Average speed cameras have helped slash the number of fatal accidents on the A9 by a third, transport bosses have claimed.
Latest figures released by the Scottish Government show the death toll between Dunblane and Inverness has reduced by more than 30% in the first 15 months since controversial £2.5 million system was put in place.
The study also shows that the number of fatal and serious accidents combined have dropped by almost 44%.
In the time since the cameras were installed in October 2014 and January 2016, 12 people killed or seriously injured on the route.
This compares to 18 in 2013 and in 2012 and 15 in 2011.
Chairman of the A9 Safety Group Stewart Leggett said: “The A9’s improved road safety performance continues as the latest figures show the majority of drivers continue to respect the speed limits.
“With road deaths down 30% and the number of people seriously injured down over 70%, these results confirm the A9 is a safer place now than it was before the A9 Safety Group began its work.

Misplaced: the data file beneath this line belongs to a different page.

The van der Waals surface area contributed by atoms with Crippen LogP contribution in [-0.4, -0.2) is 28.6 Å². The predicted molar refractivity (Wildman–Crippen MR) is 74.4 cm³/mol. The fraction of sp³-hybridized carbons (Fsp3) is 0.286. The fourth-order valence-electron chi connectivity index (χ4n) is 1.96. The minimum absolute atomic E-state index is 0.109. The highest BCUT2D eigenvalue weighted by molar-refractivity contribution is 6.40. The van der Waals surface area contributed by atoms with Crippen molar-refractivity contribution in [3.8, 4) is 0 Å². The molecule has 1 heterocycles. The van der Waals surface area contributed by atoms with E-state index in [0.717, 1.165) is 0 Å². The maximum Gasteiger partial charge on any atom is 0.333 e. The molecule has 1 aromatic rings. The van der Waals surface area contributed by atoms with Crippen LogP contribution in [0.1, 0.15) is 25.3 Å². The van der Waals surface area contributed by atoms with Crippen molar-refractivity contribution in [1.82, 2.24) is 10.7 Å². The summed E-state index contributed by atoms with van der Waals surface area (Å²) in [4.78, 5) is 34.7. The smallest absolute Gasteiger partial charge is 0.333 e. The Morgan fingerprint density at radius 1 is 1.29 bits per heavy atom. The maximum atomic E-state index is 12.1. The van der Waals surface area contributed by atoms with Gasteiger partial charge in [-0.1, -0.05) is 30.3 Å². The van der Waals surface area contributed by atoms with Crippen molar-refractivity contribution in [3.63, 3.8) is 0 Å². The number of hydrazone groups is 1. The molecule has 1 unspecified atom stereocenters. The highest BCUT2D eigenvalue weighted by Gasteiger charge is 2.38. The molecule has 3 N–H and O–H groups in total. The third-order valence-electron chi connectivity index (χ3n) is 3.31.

“Fewer incidents are disrupting traffic along this key route and these improvements have been delivered against a backdrop of increasing traffic volumes and improved journey time reliability.”
The study indicates that one in 10 vehicles now travels above speed limit. Before the cameras went live, the figure was around one in three.
However, the report has been questioned by anti-average speed camera campaigner Mike Burns.
He said: “It seems to be the usual story of including the Perth and Dunblane section to hide the reality of Perth and Inverness section.
“The journey time delays are far exceeding the initial assurances that were given. The driving experience is being reported evermore frustrating by drivers to social media outlets.”
A previous study published in January shows that journey times had risen by up to nine minutes, depending on the day of the week. These numbers have stayed largely the same.
Traffic volume continues to grow by nearly 3% year on year.
The new figures come a day after research from the RAC Foundation revealed that average speed cameras now watch over more than 250 miles of road across Britain.
RAC Foundation director Steve Gooding said: “Average speed cameras are becoming a more common fixture on Britain’s roads.
“Unsurprisingly, the indications are that compliance with the speed limit through stretches of road managed by average speed cameras is high, but the acid test is whether accident and casualty rates have also fallen. That is what the next part of this research project should tell us.”